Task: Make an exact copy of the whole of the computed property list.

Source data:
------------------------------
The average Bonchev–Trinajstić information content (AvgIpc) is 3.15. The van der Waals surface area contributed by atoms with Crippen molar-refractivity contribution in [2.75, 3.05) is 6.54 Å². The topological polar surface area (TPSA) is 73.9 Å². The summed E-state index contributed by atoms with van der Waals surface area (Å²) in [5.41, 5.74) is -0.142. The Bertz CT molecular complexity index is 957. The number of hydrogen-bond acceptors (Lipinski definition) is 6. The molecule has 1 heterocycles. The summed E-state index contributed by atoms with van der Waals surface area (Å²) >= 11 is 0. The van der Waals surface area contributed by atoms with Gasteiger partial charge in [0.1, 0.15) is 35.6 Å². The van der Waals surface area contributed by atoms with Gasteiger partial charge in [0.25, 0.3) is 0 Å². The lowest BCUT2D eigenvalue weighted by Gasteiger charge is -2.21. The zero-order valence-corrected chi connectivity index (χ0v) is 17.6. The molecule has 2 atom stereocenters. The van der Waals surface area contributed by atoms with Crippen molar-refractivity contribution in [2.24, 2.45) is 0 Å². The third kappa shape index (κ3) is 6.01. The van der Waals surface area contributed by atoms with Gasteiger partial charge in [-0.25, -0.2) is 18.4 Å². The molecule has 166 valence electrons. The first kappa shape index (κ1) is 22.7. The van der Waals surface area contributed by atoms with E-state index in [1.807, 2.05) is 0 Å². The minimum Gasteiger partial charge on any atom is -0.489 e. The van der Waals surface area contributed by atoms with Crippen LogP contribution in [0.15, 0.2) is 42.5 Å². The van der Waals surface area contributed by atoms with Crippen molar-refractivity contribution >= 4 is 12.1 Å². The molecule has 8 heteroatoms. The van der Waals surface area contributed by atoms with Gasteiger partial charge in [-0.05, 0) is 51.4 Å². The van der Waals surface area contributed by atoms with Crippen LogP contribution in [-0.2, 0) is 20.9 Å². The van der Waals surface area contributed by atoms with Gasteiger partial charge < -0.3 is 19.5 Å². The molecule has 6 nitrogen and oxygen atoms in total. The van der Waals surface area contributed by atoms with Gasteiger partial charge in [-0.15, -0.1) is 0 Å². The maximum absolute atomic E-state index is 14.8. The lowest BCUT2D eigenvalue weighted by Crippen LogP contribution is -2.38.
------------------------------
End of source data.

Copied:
The average Bonchev–Trinajstić information content (AvgIpc) is 3.15. The van der Waals surface area contributed by atoms with Crippen molar-refractivity contribution in [2.75, 3.05) is 6.54 Å². The topological polar surface area (TPSA) is 73.9 Å². The summed E-state index contributed by atoms with van der Waals surface area (Å²) in [5.41, 5.74) is -0.142. The Bertz CT molecular complexity index is 957. The number of hydrogen-bond acceptors (Lipinski definition) is 6. The molecule has 1 heterocycles. The summed E-state index contributed by atoms with van der Waals surface area (Å²) >= 11 is 0. The van der Waals surface area contributed by atoms with Gasteiger partial charge in [0.1, 0.15) is 35.6 Å². The van der Waals surface area contributed by atoms with Gasteiger partial charge in [0.25, 0.3) is 0 Å². The lowest BCUT2D eigenvalue weighted by Gasteiger charge is -2.21. The zero-order valence-corrected chi connectivity index (χ0v) is 17.6. The molecule has 2 atom stereocenters. The van der Waals surface area contributed by atoms with Crippen molar-refractivity contribution in [2.24, 2.45) is 0 Å². The third kappa shape index (κ3) is 6.01. The van der Waals surface area contributed by atoms with Gasteiger partial charge in [-0.25, -0.2) is 18.4 Å². The molecule has 166 valence electrons. The first kappa shape index (κ1) is 22.7. The van der Waals surface area contributed by atoms with E-state index in [1.807, 2.05) is 0 Å². The minimum Gasteiger partial charge on any atom is -0.489 e. The van der Waals surface area contributed by atoms with Crippen LogP contribution in [0.15, 0.2) is 42.5 Å². The van der Waals surface area contributed by atoms with Crippen molar-refractivity contribution >= 4 is 12.1 Å². The molecule has 8 heteroatoms. The van der Waals surface area contributed by atoms with Gasteiger partial charge in [-0.05, 0) is 51.4 Å². The van der Waals surface area contributed by atoms with Crippen LogP contribution in [-0.2, 0) is 20.9 Å². The van der Waals surface area contributed by atoms with Gasteiger partial charge < -0.3 is 19.5 Å². The molecule has 6 nitrogen and oxygen atoms in total. The van der Waals surface area contributed by atoms with Gasteiger partial charge in [-0.15, -0.1) is 0 Å². The maximum absolute atomic E-state index is 14.8. The lowest BCUT2D eigenvalue weighted by Crippen LogP contribution is -2.38.